Performance implications of the List itemRenderer vs. itemRendererFunction properties

The spark List component in Flex 4 has virtualization enabled by default. Virtualization is an optimization that only renders items that are currently in view which allows the List to support very large data sets. You can learn more about how virtualization works in Flex 4 by reading the Spark Virtualization Spec.

In Flex 4, the spark List provides two methods of defining an item renderer, either by setting it directly using the itemRenderer property, or by defining an itemRendererFunction that returns an item renderer based on a given item. For example this renderer function returns a specific renderer based on the gender property of the item:

public function genderItemRendererFunction(item:*):IFactory
{
    if (item.gender == "female")
        return new ClassFactory(FemaleItemRenderer);
    else
        return new ClassFactory(MaleItemRenderer);
}

Virtualization is supported when defining either of these cases, but there is a subtle difference between the two approaches which is whether item renderers get recycled or not.

– If you define an itemRendererFunction then renderers will be created and destroyed roughly as items come into view and out of view.
– If you define an itemRenderer then a set of renderers will be created and then re-used rather than destroying and re-instantiating them.

I created a custom item renderer which when the renderer is created (on creationComplete) the background fades from blue to white. Try scrolling around in both of the two scenarios below and notice the difference in behaviour.

On the left List (itemRenderer): renderers will be created at first and then a few later on as needed to reach a safe buffer amount, but after that no renderers are created or destroyed when scrolling or adding new items.

On the right List (itemRendererFunction): renderers will be created as they come into view so scrolling and adding items will always cause renderers to be created.

View Source

Depending on your item renderer it is typically more efficient to use an itemRenderer over an itemRendererFunction to take advantage of the renderer recycling.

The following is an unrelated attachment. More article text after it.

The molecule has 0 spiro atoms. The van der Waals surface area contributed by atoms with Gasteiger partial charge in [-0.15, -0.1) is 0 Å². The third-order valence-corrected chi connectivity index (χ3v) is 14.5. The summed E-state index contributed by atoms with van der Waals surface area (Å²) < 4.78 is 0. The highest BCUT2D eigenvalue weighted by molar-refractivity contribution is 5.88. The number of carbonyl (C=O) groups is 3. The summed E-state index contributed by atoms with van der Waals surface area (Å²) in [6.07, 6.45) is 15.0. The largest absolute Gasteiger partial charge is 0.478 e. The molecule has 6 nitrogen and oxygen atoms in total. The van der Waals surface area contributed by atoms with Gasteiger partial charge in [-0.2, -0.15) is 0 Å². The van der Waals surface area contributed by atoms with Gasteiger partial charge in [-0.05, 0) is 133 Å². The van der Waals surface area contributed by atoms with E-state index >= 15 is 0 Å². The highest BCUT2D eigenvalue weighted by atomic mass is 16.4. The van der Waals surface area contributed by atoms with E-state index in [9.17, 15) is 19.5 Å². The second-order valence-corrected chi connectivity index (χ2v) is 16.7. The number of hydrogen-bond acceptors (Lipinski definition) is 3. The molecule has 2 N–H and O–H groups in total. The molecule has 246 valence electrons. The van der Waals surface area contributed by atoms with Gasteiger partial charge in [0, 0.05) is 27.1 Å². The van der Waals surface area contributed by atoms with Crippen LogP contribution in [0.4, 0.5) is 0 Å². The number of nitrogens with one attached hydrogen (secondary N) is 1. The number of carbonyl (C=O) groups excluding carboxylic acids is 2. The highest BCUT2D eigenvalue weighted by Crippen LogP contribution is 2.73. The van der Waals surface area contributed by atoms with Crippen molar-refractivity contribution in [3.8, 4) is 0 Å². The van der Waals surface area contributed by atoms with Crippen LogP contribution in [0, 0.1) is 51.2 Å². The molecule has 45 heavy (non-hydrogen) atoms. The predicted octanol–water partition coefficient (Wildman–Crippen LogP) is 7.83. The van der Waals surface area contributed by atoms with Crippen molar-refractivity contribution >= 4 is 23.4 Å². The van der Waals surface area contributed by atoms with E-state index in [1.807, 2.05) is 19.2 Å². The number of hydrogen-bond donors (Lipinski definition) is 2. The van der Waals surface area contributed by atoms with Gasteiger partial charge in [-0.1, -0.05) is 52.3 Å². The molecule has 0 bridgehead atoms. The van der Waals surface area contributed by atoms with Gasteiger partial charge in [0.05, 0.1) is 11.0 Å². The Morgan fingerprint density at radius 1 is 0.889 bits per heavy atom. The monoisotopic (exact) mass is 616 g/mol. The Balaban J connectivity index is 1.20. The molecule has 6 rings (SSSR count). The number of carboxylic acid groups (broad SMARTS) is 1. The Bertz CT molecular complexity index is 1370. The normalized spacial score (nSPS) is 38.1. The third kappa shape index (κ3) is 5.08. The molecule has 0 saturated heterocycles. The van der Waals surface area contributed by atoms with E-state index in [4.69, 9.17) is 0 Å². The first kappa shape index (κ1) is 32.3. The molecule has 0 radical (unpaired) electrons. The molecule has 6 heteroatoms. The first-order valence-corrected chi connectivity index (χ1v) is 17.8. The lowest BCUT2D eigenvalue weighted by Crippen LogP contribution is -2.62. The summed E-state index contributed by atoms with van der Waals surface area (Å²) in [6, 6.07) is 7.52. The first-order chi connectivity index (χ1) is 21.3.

This custom item renderer is for demonstration purposes only, you typically shouldn’t key off of the creationComplete event, but rather override the set data method or key off of the dataChange event.

An enhancement request is filed (SDK-27727) to enable item renderer recycling when using itemRendererFunction. Please vote for it if you would like to see it implemented.

Note: This sample requires Flex SDK 4.0.0.10957 or higher. You can get the latest SDK builds from opensource.adobe.com.

6 thoughts on “Performance implications of the List itemRenderer vs. itemRendererFunction properties”

  1. The VerticalLayout/HorizontalLayout/TileLayout classes each support virtualization, but it is off by default.

    However the default List skin uses a VerticalLayout and sets useVirtualLayout to true. So if you were to use a List out of the box like this:

    <s:List>
    <fx:String>item 0</fx:String>
    <fx:String>item 1</fx:String>

    </s:List>

    Then virtualization would be on. You could turn it off by setting the useVirtualLayout property on the List to false. This value then gets pushed down to the List’s layout:

    <s:List useVirtualLayout=”false”>

    </s:List>

    But if you were to define a new layout on the List then virtualization will not be on by default unless you specify useVirtualLayout=”true” on the List (or the layout):

    <s:List useVirtualLayout=”true”>
    <s:layout>
    <s:HorizontalLayout />
    </s:layout>

    </s:List>

  2. Actually, to correct my last comment it looks like if you define a new layout on a List then useVirtualLayout=”true” will be pushed into the layout unless the List has specifically defined useVirtualLayout=”false”.

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